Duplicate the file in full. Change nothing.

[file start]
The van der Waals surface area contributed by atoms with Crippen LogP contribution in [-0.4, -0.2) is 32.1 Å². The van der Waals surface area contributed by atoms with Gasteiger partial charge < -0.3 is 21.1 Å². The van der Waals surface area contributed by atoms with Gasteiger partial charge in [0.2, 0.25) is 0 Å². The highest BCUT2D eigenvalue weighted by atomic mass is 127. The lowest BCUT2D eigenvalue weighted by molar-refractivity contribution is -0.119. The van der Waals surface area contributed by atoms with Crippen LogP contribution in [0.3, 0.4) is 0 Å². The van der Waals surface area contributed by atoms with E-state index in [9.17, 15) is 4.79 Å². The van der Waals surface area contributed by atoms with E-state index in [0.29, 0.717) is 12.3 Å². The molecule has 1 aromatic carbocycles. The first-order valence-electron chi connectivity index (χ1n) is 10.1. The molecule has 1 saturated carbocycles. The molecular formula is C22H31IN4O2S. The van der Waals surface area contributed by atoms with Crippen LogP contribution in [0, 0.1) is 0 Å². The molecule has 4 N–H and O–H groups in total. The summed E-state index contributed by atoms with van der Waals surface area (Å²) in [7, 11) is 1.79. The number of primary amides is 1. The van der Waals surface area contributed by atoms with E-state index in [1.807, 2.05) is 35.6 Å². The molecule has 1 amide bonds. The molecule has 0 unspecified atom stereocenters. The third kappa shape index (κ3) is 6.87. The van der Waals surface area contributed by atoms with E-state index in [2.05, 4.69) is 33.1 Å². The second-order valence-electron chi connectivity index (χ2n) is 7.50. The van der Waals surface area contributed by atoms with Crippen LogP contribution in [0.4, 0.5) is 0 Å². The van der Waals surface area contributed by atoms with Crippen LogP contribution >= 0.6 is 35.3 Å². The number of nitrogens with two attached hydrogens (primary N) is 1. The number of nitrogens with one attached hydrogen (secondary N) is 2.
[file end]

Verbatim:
The van der Waals surface area contributed by atoms with Crippen LogP contribution in [-0.4, -0.2) is 32.1 Å². The van der Waals surface area contributed by atoms with Gasteiger partial charge < -0.3 is 21.1 Å². The van der Waals surface area contributed by atoms with Gasteiger partial charge in [0.2, 0.25) is 0 Å². The highest BCUT2D eigenvalue weighted by atomic mass is 127. The lowest BCUT2D eigenvalue weighted by molar-refractivity contribution is -0.119. The van der Waals surface area contributed by atoms with Crippen LogP contribution in [0.3, 0.4) is 0 Å². The van der Waals surface area contributed by atoms with E-state index in [9.17, 15) is 4.79 Å². The van der Waals surface area contributed by atoms with E-state index in [0.29, 0.717) is 12.3 Å². The molecule has 1 aromatic carbocycles. The first-order valence-electron chi connectivity index (χ1n) is 10.1. The molecule has 1 saturated carbocycles. The molecular formula is C22H31IN4O2S. The van der Waals surface area contributed by atoms with Crippen LogP contribution in [0, 0.1) is 0 Å². The molecule has 4 N–H and O–H groups in total. The summed E-state index contributed by atoms with van der Waals surface area (Å²) in [7, 11) is 1.79. The number of primary amides is 1. The van der Waals surface area contributed by atoms with E-state index in [1.807, 2.05) is 35.6 Å². The molecule has 1 amide bonds. The molecule has 0 unspecified atom stereocenters. The third kappa shape index (κ3) is 6.87. The van der Waals surface area contributed by atoms with E-state index in [2.05, 4.69) is 33.1 Å². The second-order valence-electron chi connectivity index (χ2n) is 7.50. The van der Waals surface area contributed by atoms with Crippen LogP contribution in [0.4, 0.5) is 0 Å². The van der Waals surface area contributed by atoms with Crippen LogP contribution >= 0.6 is 35.3 Å². The number of nitrogens with two attached hydrogens (primary N) is 1. The number of nitrogens with one attached hydrogen (secondary N) is 2.